7 secret gardens in Norfolk
PUBLISHED: 10:47 12 September 2017
Open the gate on to some of the loveliest gardens in Norfolk, as the stories of seven horticultural heavens are told in words and pictures
Travelling through Norfolk you often glimpse, behind high flint walls or topiaried hedges, a glorious profusion of flowers flowing into the distance or a series of serene green avenues and lawns stretching past borders vibrant with seasonal colour.
They are not exactly secret, many welcome paying visitors, but they are often hidden from the road or surrounding countryside by sheltering hedges and walls. Inside, gardeners are creating luscious, lavish landscapes, inspired by the plants they love, or the sea, or history.
Gardener and garden writer Barbara Segall moved to East Anglia 30 years ago and was thrilled to discover these idyllic gardens being tended beside cottages and farmhouses as well as in the grounds of grand estates.
Her latest book is a hymn to the hidden gardens of her adopted home and includes seven from Norfolk. The pictures are among the final works of her friend and renowned garden photographer Marcus Harpur who died, aged 52, before publication.
At Hunworth Hall, near Holt, a remarkable formal garden has taken shape behind high hedges. Owners Henry and Charlotte Crawley researched the past of their home and decided to reinstate its Dutch-style pleasure gardens, including flowing lines of manicured hedging, twin canals and a folly, and fantastically topiaried trees cut into balls, cones, parasols and medicinal flasks (Henry was a doctor.)
At East Ruston Old Vicarage, near Loddon, Barbara finds the stunning series of gardens created from bare fields by Alan Gray and Graham Robeson. The maze of hedged gardens range from clipped pyramids of topiary to swirling masses of flowers and famously not only lead visitors through a succession of beautiful spaces but also ‘borrow’ views of Happisburgh church and lighthouse by cutting windows through hedges.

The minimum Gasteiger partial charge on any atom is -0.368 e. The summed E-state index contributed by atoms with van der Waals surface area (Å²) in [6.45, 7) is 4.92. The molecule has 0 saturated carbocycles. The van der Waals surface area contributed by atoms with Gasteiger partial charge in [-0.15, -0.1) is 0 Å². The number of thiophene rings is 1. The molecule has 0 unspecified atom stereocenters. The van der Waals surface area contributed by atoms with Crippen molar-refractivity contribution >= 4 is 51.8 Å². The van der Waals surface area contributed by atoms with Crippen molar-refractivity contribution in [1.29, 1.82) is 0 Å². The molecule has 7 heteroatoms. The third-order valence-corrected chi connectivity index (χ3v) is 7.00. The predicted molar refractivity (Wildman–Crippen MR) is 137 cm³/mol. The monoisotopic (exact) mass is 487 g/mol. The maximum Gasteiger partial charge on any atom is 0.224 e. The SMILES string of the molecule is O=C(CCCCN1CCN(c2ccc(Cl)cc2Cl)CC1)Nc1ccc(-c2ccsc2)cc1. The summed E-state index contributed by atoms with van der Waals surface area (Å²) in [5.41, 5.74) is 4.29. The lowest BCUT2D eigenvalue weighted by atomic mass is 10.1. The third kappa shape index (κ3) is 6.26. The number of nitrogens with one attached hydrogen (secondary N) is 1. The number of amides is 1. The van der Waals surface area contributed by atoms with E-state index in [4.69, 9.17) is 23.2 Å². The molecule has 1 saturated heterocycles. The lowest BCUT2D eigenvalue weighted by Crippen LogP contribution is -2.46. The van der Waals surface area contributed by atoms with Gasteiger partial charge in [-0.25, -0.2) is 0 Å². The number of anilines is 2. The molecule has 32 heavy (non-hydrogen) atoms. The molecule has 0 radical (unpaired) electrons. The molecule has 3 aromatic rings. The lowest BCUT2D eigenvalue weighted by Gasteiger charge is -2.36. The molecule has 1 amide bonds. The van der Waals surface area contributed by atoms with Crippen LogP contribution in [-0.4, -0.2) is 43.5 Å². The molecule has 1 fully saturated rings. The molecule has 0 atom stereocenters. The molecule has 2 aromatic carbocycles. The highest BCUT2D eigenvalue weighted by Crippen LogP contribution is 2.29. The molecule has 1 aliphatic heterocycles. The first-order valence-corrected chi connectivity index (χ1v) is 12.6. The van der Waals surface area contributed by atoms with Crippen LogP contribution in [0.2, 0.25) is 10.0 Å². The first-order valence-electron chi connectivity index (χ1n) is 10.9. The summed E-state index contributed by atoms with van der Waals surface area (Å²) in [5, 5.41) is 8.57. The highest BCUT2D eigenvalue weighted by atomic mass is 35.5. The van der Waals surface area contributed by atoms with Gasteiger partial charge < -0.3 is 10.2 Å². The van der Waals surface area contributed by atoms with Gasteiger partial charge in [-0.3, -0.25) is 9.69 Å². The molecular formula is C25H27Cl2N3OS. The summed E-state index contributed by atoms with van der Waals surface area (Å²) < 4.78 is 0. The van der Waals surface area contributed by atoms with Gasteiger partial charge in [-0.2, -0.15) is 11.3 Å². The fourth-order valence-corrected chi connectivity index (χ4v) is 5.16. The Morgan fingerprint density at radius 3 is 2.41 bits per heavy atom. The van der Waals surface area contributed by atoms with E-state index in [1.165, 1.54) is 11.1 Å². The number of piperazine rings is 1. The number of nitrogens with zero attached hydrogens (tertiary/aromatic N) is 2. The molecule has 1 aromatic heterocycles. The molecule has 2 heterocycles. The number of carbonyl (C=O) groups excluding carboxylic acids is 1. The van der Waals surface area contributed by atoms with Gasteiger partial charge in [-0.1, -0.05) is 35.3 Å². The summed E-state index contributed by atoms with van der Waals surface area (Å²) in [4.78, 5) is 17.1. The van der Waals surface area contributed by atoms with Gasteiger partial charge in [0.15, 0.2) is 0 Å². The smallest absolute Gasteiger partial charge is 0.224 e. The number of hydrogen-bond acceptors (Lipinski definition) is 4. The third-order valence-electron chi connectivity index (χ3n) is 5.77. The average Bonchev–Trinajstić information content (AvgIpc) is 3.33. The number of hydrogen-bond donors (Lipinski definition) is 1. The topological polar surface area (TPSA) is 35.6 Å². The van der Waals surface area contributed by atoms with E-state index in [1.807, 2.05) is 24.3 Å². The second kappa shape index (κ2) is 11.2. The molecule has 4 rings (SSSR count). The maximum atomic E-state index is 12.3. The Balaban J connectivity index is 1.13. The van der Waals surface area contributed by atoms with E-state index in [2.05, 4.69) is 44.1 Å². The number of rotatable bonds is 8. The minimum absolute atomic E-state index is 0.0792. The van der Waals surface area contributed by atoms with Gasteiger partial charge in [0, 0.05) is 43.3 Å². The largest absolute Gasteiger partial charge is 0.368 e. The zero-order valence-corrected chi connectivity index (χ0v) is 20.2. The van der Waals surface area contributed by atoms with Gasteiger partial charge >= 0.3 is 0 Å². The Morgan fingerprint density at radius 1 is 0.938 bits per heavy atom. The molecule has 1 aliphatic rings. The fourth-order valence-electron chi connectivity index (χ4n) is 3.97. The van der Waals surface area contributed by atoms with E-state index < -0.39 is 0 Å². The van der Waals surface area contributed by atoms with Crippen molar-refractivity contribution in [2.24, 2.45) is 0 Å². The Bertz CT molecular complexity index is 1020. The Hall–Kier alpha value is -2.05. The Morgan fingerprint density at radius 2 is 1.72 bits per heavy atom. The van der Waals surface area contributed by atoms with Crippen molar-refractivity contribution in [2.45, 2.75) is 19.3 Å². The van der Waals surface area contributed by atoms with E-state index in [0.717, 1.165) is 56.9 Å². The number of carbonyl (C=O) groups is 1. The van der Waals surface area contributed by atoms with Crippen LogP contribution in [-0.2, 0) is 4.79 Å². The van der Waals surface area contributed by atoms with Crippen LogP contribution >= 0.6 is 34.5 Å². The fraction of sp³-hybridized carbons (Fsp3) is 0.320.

At Winterton Lighthouse she sees the site of Robinson Crusoe’s first shipwreck – and a new garden which wraps around the recently renovated lighthouse. It is lush with tall silver, mauve and green plants mingling in curved borders.
At Hoveton Hall, near Wroxham, Barbara finds a garden which makes the most of its watery setting with a lake, streams and pools incorporated into the design and wildlife and wildness encouraged alongside more formal planting schemes.
At Raveningham Hall the garden of the president of the Royal Horticultural Association, Sir Nicholas Bacon has swathes of snowdrops every spring plus an arboretum, a Victorian-style stumpery of trunks and trees, a 19th century glasshouses producing melons, figs and apricots, a new lake, sculptures by Lady Bacon and a new time-themed garden in honour of the family ancestor Sir Frances Bacon.
At Pensthorpe Natural Park Barbara says the ‘unexpected jewel at the heart of the site’ is the Millennium Garden. Originally a farm and quarry, Pensthorpe is now a wildlife haven, visitor attraction and series of water gardens and courtyards, providing year-round colour.
At Silverstone Farm garden designer George Carter has created a blend of sculpture, architecture and gardening, with outdoor rooms created from hedging and filled with more topiary and lawns and ornamental obelisks, benches and pots.
Secret Gardens of East Anglia, by Barbara Segall, with photography by Marcus Harper, is published on September 7 by Frances Lincoln. Barbara will be talking about the book at Jarrold, Norwich, on September 28